MissionPlanning Cell Engagement

OPLAN/CONPLAN Development

EnvironmentalReconnaissance

EnvironmentalReconstruction and Analysis

Level of Impact

Level of Effort

COCOM Battlespace Prep Survey Program

TAS

TOS

Mission execution briefs

OPLAN/CONPLAN Studies

Smart Climo, Murphree@nps.edu, Jun 06

Years

Months

Weeks

Days

Hours

Strategic

Operational

Tactical

From ASW Coordination/CONOPs Conf 14 Mar 05; CAPT Jeff Best, CNMOC Director for ASW; CDR Van Gurley, CNMOC Deputy Director for ASW


Met nps

Gaps in Climatological Support – ASW Example

Conclusion: Devoting more effort to intraseasonal climatology has the potential to significantly improve operational effectiveness.

Operational PlanningTeam

Engagement

MissionPlanning Cell Engagement

OPLAN/CONPLAN Development

EnvironmentalReconnaissance

EnvironmentalReconstruction and Analysis

Level of Impact

Level of Effort

COCOM Battlespace Prep Survey Program

TAS

TOS

Mission execution briefs

OPLAN/CONPLAN Studies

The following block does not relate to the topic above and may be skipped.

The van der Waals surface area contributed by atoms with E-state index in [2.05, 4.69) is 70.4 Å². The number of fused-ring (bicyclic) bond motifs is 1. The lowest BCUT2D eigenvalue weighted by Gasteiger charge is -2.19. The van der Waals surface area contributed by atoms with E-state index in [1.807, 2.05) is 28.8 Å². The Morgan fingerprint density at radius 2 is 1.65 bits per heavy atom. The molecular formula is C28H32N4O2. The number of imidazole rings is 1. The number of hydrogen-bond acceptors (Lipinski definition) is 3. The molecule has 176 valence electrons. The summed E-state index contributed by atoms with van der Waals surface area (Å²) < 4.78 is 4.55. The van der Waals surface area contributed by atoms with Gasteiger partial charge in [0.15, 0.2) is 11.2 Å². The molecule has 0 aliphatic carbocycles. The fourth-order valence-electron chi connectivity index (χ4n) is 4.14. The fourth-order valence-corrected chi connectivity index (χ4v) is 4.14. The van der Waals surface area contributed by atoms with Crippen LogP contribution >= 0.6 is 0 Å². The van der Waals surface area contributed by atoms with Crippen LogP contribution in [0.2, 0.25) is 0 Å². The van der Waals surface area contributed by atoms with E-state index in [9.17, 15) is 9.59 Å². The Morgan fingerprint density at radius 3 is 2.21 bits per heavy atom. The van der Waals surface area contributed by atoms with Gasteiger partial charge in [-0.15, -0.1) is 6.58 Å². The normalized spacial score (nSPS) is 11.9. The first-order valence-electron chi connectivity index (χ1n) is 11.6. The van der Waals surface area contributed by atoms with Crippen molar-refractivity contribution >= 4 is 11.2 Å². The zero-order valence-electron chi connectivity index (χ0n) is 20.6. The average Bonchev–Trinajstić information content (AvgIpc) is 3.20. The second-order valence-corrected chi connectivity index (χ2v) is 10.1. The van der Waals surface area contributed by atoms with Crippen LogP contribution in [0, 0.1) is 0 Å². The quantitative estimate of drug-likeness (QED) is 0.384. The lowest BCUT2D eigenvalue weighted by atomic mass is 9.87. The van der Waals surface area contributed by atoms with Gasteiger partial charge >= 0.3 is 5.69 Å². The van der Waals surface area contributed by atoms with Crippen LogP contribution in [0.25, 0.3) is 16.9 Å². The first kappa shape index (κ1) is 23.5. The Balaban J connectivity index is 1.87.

Smart Climo, Murphree@nps.edu, Jun 06

Years

Months

Weeks

Days

Hours

Strategic

Operational

Tactical

From ASW Coordination/CONOPs Conf 14 Mar 05; CAPT Jeff Best, CNMOC Director for ASW; CDR Van Gurley, CNMOC Deputy Director for ASW


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Gaps in Climatological Support – ASW Example

Funds for intraseasonal climo support may need to come from other types of support (e.g., short range support that may come too late to be as effectively used by combatant commanders as intraseasonal climo support). In this case, the pointy end of the spear may be better sharpened well ahead of time, rather than right before the battle begins.

Level of Impact

Level of Effort

Trade Space

Opportunity

COCOM Battlespace Prep Survey Program

Smart Climo, Murphree@nps.edu, Jun 06

TAS

TOS

Mission execution briefs

OPLAN/CONPLAN Studies

Years

Months

Weeks

Days

Hours

Strategic

Operational

Tactical

From ASW Coordination/CONOPs Conf 14 Mar 05; CAPT Jeff Best, CNMOC Director for ASW; CDR Van Gurley, CNMOC Deputy Director for ASW


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Shortcomings of Present DoD Climatological Support